He's also on the board of directors for Friends of Animals Utah (FOA), a nonprofit organization that protects and rescues animals, as well as fostering awareness of animals' roles in people's lives.
One of Henderson's roles is to come up with ideas for fundraising, because it takes about $1 million to run FOA for one year.
"We don't just run the rehabilitation ranch in Browns Canyon and the Furburbia adoption center," Henderson said during an interview with The Park Record. "We also are involved in numerous projects including our education and outreach programs, kids summer camps and the Purple Paw Project."
That project helps people who are in domestic violence situations take care of their pets.
"Up to 50 percent of victims in abusive situations won't leave because they don't want to leave their animals behind," Henderson said. "They won't leave because they don't want to leave the animal with the person who is the abuser.
"So, the Purple Paw Project allows Friends of Animals Utah to offer safe haven to the animal until the victim can figure out their legal and relationship situation," he said. "We will take that animal free of charge and look after it by making sure it has all its vaccinations, as well as providing it food and water and exercise until the victim is ready to have that animal back in their lives."
One of the fundraisers Henderson came up with is the Fore Paws Golf Marathon that will be held June 15, at the Homestead Golf Course, and he is currently seeking participants who will agree to play 100 holes of golf that day.
"The Fore Paws event is very different from a traditional golf tournament fundraiser where you rent a golf course for a day and fill as many tee times up with people as you can," Henderson said.
In a regular fundraiser, people will pay $200 to $400, which is the donation to the charity and they play the round of golf and get a big dinner, cocktails and nice prizes, he said.
"In my experience, these types of events are fun, but you don't make very much money, because a lot of the money paid by people to enter the fundraiser usually goes to pay for the cost of the event," Henderson said. "Our concept of the golf fundraiser, on the other hand, is pure and simple."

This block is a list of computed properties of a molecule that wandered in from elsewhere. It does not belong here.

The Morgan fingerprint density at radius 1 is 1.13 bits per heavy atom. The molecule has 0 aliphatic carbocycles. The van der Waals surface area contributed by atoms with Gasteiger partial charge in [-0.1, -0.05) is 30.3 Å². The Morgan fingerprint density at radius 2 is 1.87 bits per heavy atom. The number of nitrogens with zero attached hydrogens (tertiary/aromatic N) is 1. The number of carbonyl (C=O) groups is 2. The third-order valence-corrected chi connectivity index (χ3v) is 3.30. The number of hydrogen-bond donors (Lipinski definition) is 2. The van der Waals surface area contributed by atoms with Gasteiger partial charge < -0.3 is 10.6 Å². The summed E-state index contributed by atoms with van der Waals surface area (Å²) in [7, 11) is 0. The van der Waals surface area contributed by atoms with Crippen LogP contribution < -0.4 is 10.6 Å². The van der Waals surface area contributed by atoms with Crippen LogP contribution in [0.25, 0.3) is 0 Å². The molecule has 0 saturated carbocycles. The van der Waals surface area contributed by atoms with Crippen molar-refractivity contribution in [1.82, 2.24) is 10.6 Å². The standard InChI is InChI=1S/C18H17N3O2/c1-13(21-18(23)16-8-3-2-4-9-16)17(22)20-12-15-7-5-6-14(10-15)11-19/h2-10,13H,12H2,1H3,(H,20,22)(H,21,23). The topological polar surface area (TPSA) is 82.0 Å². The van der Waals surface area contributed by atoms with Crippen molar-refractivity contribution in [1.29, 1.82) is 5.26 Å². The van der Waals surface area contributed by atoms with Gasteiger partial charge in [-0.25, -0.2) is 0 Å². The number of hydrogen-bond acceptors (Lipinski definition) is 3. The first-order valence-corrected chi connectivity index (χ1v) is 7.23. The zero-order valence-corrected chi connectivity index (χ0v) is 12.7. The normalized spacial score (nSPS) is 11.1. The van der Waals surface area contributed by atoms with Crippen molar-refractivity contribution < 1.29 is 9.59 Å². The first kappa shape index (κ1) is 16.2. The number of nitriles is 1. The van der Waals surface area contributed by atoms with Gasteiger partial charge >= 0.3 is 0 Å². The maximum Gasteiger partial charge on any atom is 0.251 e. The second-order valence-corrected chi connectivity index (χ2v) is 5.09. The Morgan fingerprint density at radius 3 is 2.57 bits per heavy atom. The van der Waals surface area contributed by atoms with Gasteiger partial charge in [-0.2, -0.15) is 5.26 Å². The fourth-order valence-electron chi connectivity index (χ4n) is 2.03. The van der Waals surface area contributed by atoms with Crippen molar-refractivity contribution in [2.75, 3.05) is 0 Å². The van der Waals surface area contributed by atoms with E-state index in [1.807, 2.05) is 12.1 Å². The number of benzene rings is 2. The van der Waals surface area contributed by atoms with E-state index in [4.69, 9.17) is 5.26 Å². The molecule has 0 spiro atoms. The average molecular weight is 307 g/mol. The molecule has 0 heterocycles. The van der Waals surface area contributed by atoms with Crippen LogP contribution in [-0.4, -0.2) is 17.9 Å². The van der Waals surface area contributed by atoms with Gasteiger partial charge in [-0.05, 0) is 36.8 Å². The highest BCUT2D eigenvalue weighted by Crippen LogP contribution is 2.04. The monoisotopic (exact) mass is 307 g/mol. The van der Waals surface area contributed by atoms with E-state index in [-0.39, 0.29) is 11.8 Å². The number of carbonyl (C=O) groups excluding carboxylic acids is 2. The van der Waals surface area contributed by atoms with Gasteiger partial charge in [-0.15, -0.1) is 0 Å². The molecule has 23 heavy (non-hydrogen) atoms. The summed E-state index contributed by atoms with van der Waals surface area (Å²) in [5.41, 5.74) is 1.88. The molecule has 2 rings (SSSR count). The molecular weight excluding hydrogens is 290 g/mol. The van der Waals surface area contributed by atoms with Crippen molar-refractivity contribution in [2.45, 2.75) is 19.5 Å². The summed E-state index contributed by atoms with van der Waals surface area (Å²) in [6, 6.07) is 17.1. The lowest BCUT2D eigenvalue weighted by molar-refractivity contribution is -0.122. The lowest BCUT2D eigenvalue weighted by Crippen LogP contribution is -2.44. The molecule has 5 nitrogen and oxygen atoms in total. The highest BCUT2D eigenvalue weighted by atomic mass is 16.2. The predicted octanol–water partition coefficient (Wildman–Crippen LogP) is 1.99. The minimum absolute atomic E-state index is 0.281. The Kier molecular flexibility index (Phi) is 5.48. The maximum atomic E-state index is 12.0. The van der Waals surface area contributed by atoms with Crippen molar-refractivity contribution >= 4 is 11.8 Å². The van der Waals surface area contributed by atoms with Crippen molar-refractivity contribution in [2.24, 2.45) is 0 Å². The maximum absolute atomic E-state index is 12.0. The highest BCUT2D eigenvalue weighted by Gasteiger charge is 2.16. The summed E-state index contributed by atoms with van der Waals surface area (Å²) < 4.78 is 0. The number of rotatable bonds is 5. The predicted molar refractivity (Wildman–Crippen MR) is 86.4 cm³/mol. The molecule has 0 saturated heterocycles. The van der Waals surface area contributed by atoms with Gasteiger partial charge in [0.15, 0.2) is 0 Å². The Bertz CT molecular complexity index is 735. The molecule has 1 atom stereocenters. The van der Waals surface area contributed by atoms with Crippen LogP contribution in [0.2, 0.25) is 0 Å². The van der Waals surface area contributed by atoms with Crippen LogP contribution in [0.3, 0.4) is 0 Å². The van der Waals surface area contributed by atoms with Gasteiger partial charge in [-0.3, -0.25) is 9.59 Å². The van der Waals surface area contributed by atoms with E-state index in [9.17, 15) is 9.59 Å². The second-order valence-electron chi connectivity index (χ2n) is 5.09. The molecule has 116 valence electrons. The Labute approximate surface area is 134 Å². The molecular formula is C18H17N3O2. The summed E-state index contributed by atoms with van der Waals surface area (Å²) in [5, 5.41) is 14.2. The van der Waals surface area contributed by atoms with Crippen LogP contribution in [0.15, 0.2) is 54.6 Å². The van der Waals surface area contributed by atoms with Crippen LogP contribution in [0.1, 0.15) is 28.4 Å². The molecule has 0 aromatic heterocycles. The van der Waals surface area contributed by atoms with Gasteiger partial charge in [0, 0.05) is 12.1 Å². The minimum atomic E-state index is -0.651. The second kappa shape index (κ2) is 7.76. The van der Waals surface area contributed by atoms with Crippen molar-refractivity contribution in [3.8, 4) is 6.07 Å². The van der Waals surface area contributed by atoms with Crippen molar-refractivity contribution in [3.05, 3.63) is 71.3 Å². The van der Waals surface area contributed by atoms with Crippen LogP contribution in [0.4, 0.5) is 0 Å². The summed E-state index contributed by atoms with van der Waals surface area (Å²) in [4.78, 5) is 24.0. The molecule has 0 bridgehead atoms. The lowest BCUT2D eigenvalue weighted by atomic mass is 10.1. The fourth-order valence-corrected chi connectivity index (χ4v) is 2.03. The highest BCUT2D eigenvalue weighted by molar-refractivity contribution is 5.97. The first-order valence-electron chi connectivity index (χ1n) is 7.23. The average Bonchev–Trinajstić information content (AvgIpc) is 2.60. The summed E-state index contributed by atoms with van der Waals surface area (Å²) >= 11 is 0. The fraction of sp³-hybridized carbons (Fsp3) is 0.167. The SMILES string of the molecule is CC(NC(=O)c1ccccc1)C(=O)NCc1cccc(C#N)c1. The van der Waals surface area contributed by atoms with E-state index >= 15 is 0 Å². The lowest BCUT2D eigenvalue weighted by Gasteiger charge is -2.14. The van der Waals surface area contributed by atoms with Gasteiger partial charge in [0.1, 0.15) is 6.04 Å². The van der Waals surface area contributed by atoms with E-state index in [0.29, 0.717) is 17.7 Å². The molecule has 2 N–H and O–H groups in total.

The difference, Henderson said, is that he is trying to solicit 25 to 30 people who will become player-participant fundraisers and try to play the 100 holes of golf.
"Between now and June 15, the player-participants will go raise money in the communities through pledges and sponsors," Henderson said. "For example, if you sign up to be a player, you will then go into your own personal community of friends and family and tell them that you're going to play 100 holes of golf for Friends of Animal Utah."
Player-participants can raise money by the hole or they can solicit lump sums from their donors.
"For example, if someone gives a total of $50, that's great," Henderson said. "But other people can say, I'll pay $1 a hole. It doesn't matter, because at the end of the day, the people who pledge or sponsor you will get a tax-deductible receipt they can show to the tax man."
Another difference between the Fore Paws Golf Fundraiser and other golf tournaments is the size of the participant-players groups.
"We are looking at having two people on a hole at once," Henderson said. "We don't want too many players because there will be too many balls flying all over the place."
Also, there are a lot of rules and regulations that keep the event exciting and fun, he said.
"For example, you never look for a lost ball," Henderson explained. "If you hit one out of bounds and can't find it, you drop another one immediately.
"In addition, if you're three over par, you pick up the ball and go to the next hole," he said. "So, what you're playing is what we call speed golf."
Of course, it will be hard work for the participants in the summer sun.
"They'll play all day long, but we will make sure we hydrate and take care of the players," Henderson said. "We will provide food and sunscreen, because they are using up a lot of energy.
"We'll give them hot breakfast, a box lunch and lots of liquids, including a couple of cocktails at the end of the day," he said. "We ask that the participant arrive at the golf course before sunrise. After breakfast the participants will break off into partners and then assigned a specific starting hole."
Each golfer will be provided a cart and driver for the day, Henderson said.
"If golf isn't your game, but you want to participate, you can come out and volunteer," he said. "We need cart drivers and people to help with serving food to the participant fundraisers, but we will also ask the volunteer fundraisers to solicit some donations from their families and friends.
"This way, we'll have a two groups raising funds for the event, which will benefit Friends of Animals Utah," Henderson said. "And if businesses want to sponsor a hole, we'll make sure their logos are on display."
Once the fundraiser wraps up around 5 p.m., Henderson said anyone can come play a round of nine holes for free.
"We've got the course for the whole day, and if anyone wants to come and play, they can," he said. "They don't have to pay, but if they want to donate for a game, we won't stop them."
In fact, Henderson won't stop anyone from giving funds to FOA.
"If people want to donate, but can't participate, they can donate through our website, www.foautah.org ," he said.
Friends of Animals Utah will host its Fore Paws Golf Fundraiser n Saturday, June 15, at Homestead Golf Club, 700 N. Homestead Dr. in Midway. To become a participant player or volunteer, call Mike Henderson at (435) 640-8540 or email him at email@example.com.